To amend title 49, United States Code, to direct the Assistant Secretary of Homeland Security (Transportation Security Administration) to transfer unclaimed money recovered at airport security checkpoints to nonprofit organizations that provide places of rest and recuperation at airports for members of the Armed Forces and their families, and for other purposes.
The bill’s titles are written by its sponsor.
Sponsor and status
Sponsor. Representative for Florida's 1st congressional district. Republican.
Last Updated: Apr 13, 2015
Length: 3 pages
Apr 13, 2015
114th Congress, 2015–2017
Died in a previous Congress
This bill was introduced on April 13, 2015, in a previous session of Congress, but was not enacted.
Dec 3, 2013
Earlier Version — Passed House (Senate next)
This activity took place on a related bill, H.R. 1095 (113th).
Apr 13, 2015
Bills and resolutions are referred to committees which debate the bill before possibly sending it on to the whole chamber.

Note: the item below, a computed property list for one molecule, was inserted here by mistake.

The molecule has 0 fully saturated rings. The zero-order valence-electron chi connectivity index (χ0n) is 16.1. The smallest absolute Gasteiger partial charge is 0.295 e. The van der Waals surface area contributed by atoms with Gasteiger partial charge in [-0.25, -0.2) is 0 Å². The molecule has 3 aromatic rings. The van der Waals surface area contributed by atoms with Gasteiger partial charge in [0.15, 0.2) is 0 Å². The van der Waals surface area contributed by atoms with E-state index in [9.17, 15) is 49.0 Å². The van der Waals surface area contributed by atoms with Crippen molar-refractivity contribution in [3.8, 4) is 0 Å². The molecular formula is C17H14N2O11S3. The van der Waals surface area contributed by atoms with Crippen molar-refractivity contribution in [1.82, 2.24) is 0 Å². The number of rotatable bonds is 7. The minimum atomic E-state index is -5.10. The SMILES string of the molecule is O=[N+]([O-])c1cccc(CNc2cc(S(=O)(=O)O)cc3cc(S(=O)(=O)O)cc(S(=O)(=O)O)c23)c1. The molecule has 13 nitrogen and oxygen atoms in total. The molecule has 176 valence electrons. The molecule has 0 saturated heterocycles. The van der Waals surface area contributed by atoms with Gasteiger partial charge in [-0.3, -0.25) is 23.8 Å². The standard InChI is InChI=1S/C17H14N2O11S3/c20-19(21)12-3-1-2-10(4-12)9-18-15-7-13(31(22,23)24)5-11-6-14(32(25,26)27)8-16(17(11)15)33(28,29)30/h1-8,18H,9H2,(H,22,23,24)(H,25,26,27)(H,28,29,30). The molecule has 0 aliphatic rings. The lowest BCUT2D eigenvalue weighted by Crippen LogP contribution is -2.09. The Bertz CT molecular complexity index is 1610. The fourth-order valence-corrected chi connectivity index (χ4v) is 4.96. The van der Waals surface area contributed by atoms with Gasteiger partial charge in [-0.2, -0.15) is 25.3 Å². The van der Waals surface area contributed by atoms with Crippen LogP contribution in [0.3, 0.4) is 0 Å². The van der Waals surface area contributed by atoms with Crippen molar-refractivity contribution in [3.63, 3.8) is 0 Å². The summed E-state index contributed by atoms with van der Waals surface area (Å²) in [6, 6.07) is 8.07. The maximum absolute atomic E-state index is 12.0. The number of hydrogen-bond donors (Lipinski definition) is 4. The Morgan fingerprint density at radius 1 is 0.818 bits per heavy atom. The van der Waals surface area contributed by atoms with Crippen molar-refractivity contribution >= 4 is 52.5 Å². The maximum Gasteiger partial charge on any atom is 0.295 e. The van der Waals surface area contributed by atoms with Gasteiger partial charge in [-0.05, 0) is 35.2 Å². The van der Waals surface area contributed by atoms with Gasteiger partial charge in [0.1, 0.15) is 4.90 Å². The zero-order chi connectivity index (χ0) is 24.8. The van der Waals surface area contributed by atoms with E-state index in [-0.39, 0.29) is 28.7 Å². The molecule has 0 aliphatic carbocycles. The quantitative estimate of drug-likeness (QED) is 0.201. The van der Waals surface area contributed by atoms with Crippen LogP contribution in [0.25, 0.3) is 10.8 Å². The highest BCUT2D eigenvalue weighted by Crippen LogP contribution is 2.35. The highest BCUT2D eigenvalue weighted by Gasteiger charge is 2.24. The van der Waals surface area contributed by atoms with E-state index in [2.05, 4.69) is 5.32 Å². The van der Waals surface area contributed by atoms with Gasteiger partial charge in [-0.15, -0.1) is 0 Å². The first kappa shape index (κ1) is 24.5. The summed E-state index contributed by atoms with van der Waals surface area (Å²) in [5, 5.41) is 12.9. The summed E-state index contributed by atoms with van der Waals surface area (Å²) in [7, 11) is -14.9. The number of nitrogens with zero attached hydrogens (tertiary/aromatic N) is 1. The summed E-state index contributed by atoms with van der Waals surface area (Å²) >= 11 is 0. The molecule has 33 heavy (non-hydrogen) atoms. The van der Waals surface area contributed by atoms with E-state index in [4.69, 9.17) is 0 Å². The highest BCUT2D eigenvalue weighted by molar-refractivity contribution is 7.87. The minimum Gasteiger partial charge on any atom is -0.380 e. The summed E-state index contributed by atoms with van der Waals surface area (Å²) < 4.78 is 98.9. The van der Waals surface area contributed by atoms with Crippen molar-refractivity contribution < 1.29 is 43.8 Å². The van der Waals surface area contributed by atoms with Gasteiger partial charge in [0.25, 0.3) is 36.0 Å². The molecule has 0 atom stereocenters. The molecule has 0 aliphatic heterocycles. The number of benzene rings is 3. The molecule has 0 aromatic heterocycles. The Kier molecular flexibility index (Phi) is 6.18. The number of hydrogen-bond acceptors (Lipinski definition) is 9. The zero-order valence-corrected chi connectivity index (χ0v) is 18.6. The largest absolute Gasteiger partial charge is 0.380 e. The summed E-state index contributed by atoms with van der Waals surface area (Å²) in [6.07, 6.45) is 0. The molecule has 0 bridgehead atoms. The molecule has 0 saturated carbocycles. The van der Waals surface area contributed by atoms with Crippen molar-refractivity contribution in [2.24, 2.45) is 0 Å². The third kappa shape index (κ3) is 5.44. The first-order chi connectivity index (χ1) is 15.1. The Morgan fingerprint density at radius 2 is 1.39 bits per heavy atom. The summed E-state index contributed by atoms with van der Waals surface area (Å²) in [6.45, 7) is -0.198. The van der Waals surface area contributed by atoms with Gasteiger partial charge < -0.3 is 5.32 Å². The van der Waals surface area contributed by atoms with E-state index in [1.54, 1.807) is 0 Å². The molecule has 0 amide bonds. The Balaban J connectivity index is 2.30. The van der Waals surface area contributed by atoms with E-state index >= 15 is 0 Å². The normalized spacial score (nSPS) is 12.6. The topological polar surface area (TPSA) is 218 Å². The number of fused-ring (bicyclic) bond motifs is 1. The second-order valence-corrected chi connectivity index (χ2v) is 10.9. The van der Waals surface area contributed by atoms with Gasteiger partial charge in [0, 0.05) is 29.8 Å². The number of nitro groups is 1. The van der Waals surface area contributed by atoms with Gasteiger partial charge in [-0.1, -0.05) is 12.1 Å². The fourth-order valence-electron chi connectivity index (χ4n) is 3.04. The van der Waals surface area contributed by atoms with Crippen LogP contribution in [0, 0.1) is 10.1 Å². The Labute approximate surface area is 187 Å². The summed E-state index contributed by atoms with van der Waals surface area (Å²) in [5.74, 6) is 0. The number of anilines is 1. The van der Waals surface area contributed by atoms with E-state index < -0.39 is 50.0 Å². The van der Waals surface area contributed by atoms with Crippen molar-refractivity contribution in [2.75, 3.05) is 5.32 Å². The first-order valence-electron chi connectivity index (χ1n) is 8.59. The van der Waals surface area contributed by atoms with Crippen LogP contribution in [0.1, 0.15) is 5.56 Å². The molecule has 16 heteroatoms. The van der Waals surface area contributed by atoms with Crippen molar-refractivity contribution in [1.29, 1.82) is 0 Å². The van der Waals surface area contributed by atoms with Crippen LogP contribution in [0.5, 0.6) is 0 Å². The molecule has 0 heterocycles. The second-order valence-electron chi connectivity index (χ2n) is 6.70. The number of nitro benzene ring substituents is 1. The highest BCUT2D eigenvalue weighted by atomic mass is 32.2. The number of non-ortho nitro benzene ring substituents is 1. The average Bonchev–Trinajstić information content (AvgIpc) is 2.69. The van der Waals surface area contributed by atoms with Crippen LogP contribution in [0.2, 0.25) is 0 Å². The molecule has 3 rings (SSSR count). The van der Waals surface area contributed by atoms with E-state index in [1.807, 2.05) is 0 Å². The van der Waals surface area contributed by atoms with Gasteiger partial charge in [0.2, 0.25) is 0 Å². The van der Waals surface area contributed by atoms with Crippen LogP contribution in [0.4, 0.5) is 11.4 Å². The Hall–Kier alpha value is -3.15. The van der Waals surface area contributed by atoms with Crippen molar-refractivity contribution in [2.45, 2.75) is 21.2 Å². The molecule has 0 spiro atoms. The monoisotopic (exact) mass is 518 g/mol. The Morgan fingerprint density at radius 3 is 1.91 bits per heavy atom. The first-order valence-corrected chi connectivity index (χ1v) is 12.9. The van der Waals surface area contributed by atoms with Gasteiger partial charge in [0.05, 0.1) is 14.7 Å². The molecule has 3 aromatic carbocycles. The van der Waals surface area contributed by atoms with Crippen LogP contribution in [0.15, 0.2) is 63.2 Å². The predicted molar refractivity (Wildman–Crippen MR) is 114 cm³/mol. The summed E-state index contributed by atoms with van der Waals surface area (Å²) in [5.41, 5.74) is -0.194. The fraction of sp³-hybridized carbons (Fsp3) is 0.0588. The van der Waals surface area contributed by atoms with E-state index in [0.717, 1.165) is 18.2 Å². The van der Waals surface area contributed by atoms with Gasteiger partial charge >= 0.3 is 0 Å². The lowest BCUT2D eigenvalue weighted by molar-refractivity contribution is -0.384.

H.R. 1754 (114th) was a bill in the United States Congress.
A bill must be passed by both the House and Senate in identical form and then be signed by the President to become law.
This bill was introduced in the 114th Congress, which met from Jan 6, 2015 to Jan 3, 2017. Legislation not enacted by the end of a Congress is cleared from the books.
How to cite this information.
We recommend the following MLA-formatted citation when using the information you see here in academic work:
GovTrack.us. (2018). H.R. 1754 — 114th Congress: TSA Loose Change Act. Retrieved from https://www.govtrack.us/congress/bills/114/hr1754
“H.R. 1754 — 114th Congress: TSA Loose Change Act.” www.GovTrack.us. 2015. September 22, 2018 <https://www.govtrack.us/congress/bills/114/hr1754>
TSA Loose Change Act, H.R. 1754, 114th Cong. (2015).
|title=H.R. 1754 (114th)
|accessdate=September 22, 2018
|author=114th Congress (2015)
|date=April 13, 2015
|quote=TSA Loose Change Act
Where is this information from?
GovTrack automatically collects legislative information from a variety of governmental and non-governmental sources. This page is sourced primarily from Congress.gov, the official portal of the United States Congress. Congress.gov is generally updated one day after events occur, and so legislative activity shown here may be one day behind. Data via the congress project.